What Type of Camera Does The Camera Corner Guru Use (and Why)?

Wendy (@TheWendyPower):

My apologies if you already discussed this inquiry in a previous podcast. I was simply wondering a few questions:

  1. What type of camera was your first serious piece of hardware. The one that launched your career and that you used as a spring board? (I realize the answer will be a legacy piece in 2020).

  2. In 2020, if you were to launch your career today, what would be the camera you would choose (which I also realize is an ecosystem question, too) today?

Thank you in advance for whatever candor you can provide. My purpose in these questions is that I want to “invest” in a nice camera. I come from an iPhone / Galaxy background in photography but I have had a few Powershots in my past. I am told that Canon is the best for taking great photos that require little post-edits to simply look amazing. I am also wanting a camera where I can invest in different lens over time…I plan to keep this new camera for a minimum of 8 years to a solid decade. Additionally, I want to shoot 4K video and try video streaming with it. I have modest means so whatever I choose must be feature-rich.

I have considered the Canon T8i & D90 so far. If you are a proponent and user of Canon, I am additionally wondering how Linux Compatibility is. I do rock a 2019 MacBook Pro 16 but whatever I buy MUST also work well on a Gnome-based distro. Currently I run PopOS on a Thinkpad X1 Extreme (1st Gen) and a box rocking an AMD 2nd gen 16-core Threadripper, 64 GB Ram, & 2 Vega 64’s rocking Ubuntu 20.04.1…and I want the purchase to play well on those systems as well so I can play with Darktable and other alternatives for photography and video editing via Linux.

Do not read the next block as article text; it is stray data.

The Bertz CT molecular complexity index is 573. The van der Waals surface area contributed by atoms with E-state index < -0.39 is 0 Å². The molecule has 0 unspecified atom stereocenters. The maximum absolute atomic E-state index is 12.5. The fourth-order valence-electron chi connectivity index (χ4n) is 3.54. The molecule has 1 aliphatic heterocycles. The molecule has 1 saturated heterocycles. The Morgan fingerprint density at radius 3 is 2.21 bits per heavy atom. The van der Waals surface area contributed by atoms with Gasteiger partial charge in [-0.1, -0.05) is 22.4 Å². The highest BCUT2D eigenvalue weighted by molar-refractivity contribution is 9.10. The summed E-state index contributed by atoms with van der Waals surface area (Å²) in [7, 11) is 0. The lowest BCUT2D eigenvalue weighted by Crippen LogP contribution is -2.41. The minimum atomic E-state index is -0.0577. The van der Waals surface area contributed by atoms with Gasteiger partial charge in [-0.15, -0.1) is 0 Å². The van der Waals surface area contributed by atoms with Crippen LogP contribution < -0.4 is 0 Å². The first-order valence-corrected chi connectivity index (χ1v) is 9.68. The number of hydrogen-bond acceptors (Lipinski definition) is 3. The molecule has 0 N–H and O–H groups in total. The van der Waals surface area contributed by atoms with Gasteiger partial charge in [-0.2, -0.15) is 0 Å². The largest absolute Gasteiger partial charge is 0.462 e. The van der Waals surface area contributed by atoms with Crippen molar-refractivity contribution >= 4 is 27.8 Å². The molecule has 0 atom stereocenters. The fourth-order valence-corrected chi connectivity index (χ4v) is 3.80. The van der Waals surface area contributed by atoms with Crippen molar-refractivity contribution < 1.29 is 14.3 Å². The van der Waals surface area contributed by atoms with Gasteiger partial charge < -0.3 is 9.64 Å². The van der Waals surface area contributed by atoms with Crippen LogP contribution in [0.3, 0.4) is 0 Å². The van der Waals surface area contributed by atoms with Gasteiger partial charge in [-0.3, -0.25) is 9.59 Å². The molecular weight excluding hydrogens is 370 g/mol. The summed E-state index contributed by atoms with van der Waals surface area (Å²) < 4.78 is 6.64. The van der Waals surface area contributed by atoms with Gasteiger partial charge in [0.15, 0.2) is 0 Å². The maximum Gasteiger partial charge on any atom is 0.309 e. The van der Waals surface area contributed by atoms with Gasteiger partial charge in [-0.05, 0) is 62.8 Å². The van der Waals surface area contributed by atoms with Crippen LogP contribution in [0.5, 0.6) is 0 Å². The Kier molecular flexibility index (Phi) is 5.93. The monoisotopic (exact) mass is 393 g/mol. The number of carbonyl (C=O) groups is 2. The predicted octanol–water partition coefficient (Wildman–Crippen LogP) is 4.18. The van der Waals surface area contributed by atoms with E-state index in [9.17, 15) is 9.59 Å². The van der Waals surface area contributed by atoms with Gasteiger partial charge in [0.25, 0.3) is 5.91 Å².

Thanks for all your help, Wendy.


Restless Nomad
South Korea


Good name :slight_smile:

  1. The camera that I really started playing with and learning how the settings worked was a Canon Rebel XT. It wasn’t anything special, just an entry-level DSLR. The camera that I used for my first paid job was a Nikon D3400. Also an entry-level DSLR.

  2. If I was buying a camera today, it would be a Sony Mirrorless. The 6000 line is fantastic. If I had the money to buy any camera it would be in the Sony Alpha line. Either the new models of the 6000 or Alpha line would do what you are wanting to do. Though if you like Canon better, they make a great camera that would serve you well.

You have a great system there and most of the camera models are supported in Linux editing programs. Here is the support list from Darktable.

I hope that helps!